Inside abandoned ‘Chernobyl’ estate where fleeing residents left their belongings behind

Step inside this abandoned estate, home to just 20 people and branded “Scotland’s Chernobyl “, and you’ll find a derelict area left to rot with old primary schools and a church boarded up.

The partially-abandoned and derelict housing estate was once the cheapest place to buy a property in Britain – with one flat selling for just £7,000 at auction.

While now home to just a handful of residents, it was once a thriving community of shipworkers in the 1920s.

It’s a far cry from that today, with the derelict estate of Clune Park in Port Glasgow, Inverclyde, plagued by vandals and arsonists as the inside of some of the flats have been extensively damaged by fire.

A church and primary school on the estate are also boarded up and abandoned, with the leader of Inverclyde Council, Stephen McCabe, saying “it would remind you of somewhere like Chernobyl”.

Eerie photos from inside Clune Park, taken by a daring urban explorer, show abandoned homes full of possessions as if residents left their homes in a rush.

Some flats are in such poor condition that they pose a health risk.

Kyle Urbex, 26, felt uneasy as he explored the abandoned buildings and was in disbelief when he spotted people still living there.

10 years ago, it was estimated that it would cost some £36.5million to refurbish the buildings but, since then, they’ve deteriorated further.

Kyle told the Daily Record : “One of the things that struck me the most was that the majority of the flat blocks are abandoned and derelict but some people are still living there.

“Some flats still had lots of possessions in them, like someone had gone out for the day and never came back.

“Outside of the flats, it is surprising to see people still going about their normal lives and going into houses next to the estate when 80 per cent of it is derelict. It is sad in a way to see what would have once been a thriving community, where everyone knew each other, all falling into itself in a derelict state.”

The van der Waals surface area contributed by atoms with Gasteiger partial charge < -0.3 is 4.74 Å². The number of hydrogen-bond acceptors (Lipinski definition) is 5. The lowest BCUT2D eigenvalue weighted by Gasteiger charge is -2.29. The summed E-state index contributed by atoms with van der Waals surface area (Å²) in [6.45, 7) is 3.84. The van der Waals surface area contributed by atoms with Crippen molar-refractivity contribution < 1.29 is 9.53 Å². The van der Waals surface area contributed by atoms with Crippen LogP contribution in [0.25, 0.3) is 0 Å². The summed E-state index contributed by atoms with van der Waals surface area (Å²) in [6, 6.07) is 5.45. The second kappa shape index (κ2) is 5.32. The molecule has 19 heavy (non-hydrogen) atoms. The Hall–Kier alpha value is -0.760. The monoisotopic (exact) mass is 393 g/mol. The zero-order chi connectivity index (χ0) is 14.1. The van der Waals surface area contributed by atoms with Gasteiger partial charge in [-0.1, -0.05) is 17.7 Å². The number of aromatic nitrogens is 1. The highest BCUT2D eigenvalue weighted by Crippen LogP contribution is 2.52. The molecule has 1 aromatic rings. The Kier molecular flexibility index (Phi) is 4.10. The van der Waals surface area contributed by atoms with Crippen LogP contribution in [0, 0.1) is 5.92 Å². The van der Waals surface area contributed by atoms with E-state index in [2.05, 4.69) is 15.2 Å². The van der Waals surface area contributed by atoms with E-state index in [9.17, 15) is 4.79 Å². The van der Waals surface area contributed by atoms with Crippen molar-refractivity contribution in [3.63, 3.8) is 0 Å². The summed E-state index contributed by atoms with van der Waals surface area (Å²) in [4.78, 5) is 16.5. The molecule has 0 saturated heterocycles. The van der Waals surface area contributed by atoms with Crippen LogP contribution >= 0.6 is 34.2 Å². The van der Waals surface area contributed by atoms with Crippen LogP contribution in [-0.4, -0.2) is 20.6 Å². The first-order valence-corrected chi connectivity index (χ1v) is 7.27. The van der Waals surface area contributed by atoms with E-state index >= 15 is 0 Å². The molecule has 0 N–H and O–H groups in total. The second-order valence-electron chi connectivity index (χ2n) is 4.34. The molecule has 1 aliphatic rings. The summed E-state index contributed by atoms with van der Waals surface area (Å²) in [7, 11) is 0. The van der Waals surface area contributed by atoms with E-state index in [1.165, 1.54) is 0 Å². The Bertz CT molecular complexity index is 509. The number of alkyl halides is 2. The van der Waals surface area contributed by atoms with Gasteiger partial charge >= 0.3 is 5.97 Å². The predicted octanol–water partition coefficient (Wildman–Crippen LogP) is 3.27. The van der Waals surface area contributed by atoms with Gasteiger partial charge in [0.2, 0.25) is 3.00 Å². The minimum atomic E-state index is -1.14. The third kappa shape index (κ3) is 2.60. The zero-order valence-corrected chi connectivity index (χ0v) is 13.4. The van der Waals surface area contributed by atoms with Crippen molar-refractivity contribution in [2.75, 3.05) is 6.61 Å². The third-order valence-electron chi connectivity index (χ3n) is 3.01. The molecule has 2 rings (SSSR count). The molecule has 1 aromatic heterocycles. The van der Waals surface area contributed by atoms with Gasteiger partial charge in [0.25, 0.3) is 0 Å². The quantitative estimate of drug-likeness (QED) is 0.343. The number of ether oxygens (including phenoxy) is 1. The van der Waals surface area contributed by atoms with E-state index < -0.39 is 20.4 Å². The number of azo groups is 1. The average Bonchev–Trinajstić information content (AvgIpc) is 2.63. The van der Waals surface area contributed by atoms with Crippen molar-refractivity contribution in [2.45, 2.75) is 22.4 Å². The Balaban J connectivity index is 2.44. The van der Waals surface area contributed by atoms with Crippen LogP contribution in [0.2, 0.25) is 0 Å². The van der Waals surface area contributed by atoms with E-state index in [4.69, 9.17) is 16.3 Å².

While Kyle spent two-hours exploring the 45 four-storey tenement buildings, he could hear a handful of residents who remain on the estate moving around in occupied flats.

In one photograph, a mattress and carpet can be seen in a communal hall. Another shows a letter addressed to a previous tenant has been left untouched.

Kitchens and bathrooms inside the estate have fallen apart and extensive fire damage has led to peeling walls and structural damage.

The demolition of Clune Park has resulted in a long and bitter feud between private landlords who won’t sell up and Inverclyde Council, who want to demolish the eyesore building.

The plans to bulldoze the area stretch back years, and it was believed the estate was going to be destroyed in 2020.

However, talks with two major landlords ended without success in January this year.

In 2019, councillor Michael McCormick, Convener of Inverclyde Council’s Environment and Regeneration Committee, said: “In the council’s opinion all of the flats on the estate are Below the Tolerable Standard (BTS) – they don’t meet the basic requirements to be classed as fit for people to live in.

“And the results of several, recent, independent surveys have done nothing to change this view.

“The poor physical and social conditions in the area, combined with the level of input required from Police Scotland, Scottish Fire and Rescue and Inverclyde Council, clearly shows that the private housing market has failed and that large-scale, planned intervention is urgently needed.”

He added: “Six buildings now have active Demolition Orders against them.

“The council is working towards demolishing all the buildings and clearing the site to allow this neglected part of Port Glasgow to be regenerated.

“A decade ago it was estimated that it would cost £36.5million to refurbish these buildings.

“They have deteriorated even more since then. We are making steady progress in terms of acquiring these undesirable properties.

“But the remaining owners need to recognise that the only future for these homes is demolition and, frankly, the sooner the better.”